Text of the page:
ARLINGTON NATIONAL CEMETERY, Va. - As powerful wind gusts whipped trees on the grounds of the Arlington National Cemetery, a lone soldier continued their watch over the Tomb of the Unknown Soldier on Saturday as rain lashed the area during severe storms.
Soldiers from the 3rd U.S. Infantry Regiment, known as "The Old Guard," stand watch over the Tomb of the Unknown 365 days a year, even in horrible weather.
On Saturday, the Tombs Guards, or Sentinels, continued their watch as hurricane-force winds roared through the Washington D.C. area. Winds uprooted trees in the District and caused widespread damages. The damage was likely caused by a downburst, according to the FOX Forecast Center.
The National Weather Service said wind gusts with the line of storms were estimated to top 80 mph and were accompanied by torrential rainfall and frequent lightning.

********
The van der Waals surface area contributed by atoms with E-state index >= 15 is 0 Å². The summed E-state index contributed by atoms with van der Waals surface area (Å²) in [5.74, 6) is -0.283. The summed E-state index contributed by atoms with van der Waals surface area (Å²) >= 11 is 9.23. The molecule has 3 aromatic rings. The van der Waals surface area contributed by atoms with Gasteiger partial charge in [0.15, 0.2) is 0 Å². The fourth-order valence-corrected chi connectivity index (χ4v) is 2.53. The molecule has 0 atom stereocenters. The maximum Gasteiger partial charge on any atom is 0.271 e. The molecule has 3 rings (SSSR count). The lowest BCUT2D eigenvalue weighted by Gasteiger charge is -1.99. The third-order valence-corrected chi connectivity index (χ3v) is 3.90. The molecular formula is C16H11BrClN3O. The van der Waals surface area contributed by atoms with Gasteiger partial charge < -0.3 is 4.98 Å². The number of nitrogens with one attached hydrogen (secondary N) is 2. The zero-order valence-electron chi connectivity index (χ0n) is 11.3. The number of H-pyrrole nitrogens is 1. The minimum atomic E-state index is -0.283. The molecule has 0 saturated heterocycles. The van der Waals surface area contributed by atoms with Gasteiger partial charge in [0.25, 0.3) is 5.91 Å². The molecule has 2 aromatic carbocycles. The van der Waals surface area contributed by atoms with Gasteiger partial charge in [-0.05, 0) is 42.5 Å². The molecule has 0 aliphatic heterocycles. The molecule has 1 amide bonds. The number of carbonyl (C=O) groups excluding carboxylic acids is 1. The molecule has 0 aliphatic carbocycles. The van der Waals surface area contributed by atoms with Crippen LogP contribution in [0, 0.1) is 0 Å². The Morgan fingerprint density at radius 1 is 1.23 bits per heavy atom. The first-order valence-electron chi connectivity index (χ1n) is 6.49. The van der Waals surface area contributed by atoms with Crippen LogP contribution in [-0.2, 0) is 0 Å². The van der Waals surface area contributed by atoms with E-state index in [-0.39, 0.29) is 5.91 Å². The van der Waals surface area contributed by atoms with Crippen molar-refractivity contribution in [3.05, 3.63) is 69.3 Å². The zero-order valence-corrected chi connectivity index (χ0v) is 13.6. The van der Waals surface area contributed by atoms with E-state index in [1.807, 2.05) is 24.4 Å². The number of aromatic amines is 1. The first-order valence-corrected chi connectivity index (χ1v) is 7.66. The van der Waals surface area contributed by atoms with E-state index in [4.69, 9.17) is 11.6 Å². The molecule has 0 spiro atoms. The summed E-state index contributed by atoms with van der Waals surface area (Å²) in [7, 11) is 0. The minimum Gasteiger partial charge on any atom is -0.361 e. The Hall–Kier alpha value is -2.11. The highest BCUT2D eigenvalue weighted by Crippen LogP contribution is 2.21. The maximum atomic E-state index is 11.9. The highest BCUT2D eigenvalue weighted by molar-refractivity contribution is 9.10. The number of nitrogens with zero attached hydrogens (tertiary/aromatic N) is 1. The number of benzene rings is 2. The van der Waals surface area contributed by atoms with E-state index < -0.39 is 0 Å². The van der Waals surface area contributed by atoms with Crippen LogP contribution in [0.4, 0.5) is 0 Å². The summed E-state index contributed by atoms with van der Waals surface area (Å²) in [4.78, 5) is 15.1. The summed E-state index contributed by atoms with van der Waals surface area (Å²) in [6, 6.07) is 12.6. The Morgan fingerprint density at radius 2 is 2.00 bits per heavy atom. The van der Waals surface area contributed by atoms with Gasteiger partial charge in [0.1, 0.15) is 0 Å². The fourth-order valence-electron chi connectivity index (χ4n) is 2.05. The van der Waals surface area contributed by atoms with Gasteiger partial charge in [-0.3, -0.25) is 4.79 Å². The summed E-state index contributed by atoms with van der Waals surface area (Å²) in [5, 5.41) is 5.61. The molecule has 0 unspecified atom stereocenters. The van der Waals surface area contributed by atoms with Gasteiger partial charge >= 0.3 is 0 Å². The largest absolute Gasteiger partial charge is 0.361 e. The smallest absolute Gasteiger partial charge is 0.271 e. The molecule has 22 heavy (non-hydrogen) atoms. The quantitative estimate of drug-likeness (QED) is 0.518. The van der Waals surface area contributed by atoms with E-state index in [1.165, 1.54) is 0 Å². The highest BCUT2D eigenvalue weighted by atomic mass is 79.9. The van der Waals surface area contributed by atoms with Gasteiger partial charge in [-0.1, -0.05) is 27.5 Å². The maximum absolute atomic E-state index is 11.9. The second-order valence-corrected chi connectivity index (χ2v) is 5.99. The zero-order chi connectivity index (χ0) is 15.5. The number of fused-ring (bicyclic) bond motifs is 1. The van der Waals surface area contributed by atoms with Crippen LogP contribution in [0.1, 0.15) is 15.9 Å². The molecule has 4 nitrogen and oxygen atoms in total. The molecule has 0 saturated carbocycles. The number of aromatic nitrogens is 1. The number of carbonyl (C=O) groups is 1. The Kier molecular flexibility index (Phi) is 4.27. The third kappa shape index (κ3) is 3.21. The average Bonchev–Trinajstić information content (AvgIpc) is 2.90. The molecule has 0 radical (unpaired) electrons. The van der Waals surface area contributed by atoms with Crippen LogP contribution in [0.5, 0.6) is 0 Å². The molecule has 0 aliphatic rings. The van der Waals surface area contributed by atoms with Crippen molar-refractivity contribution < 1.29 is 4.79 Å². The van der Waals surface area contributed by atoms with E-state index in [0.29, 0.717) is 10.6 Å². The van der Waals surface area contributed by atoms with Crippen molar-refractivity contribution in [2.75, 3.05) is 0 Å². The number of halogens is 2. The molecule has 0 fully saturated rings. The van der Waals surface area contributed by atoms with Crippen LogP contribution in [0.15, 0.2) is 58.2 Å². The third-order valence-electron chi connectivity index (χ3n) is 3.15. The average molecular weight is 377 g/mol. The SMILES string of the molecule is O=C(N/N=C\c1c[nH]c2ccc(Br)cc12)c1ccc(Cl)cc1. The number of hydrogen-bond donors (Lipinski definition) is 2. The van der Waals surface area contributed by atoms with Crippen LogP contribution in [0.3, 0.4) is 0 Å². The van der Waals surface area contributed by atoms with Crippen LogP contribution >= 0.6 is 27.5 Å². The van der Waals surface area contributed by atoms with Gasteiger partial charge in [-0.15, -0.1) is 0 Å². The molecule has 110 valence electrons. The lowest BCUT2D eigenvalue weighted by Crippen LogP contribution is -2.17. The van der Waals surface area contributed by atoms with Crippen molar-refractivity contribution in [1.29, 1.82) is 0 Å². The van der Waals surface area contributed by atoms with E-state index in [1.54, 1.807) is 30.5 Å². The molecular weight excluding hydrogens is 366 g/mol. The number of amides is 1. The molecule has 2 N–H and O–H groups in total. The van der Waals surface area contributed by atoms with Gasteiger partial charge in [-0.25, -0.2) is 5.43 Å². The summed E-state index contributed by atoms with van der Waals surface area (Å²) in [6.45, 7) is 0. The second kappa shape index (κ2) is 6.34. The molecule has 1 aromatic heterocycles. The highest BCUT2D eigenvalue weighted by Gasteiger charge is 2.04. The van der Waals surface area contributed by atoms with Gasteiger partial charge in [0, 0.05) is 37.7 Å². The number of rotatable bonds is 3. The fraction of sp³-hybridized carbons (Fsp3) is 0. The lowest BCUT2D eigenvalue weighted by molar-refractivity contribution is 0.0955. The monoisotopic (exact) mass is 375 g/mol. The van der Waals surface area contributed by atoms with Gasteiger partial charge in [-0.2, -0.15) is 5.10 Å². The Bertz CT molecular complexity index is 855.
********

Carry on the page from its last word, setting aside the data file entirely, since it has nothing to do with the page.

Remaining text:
A gust of 59 mph was recorded at a weather station near Arlington National Cemetery.
Debris after the severe storms in the DC metro. (@RealMReynolds)
Video recorded during the storm on Saturday shows the Sentinel continuing to take the 21-step march back and forth in the pouring rain. The wind can be heard howling in the video.
According to the Society of the Honor Guard, the Tombs Guard has contingencies if the weather conditions put a soldier at risk, including for lightning and high winds. The Old Guard continued its watch even during Hurricane Isabel in 2003, which brought a 6-to-8-foot storm surge to parts of Virginia.
The white marble tomb is the final resting place for one of America’s unidentified World War I service members exhumed in France and brought home to the U.S. in 1921. Since then, two other unidentified soldiers have been laid to rest at the Tomb in 1958 and another in 1984. The Tomb has been guarded 24 hours a day since 1937.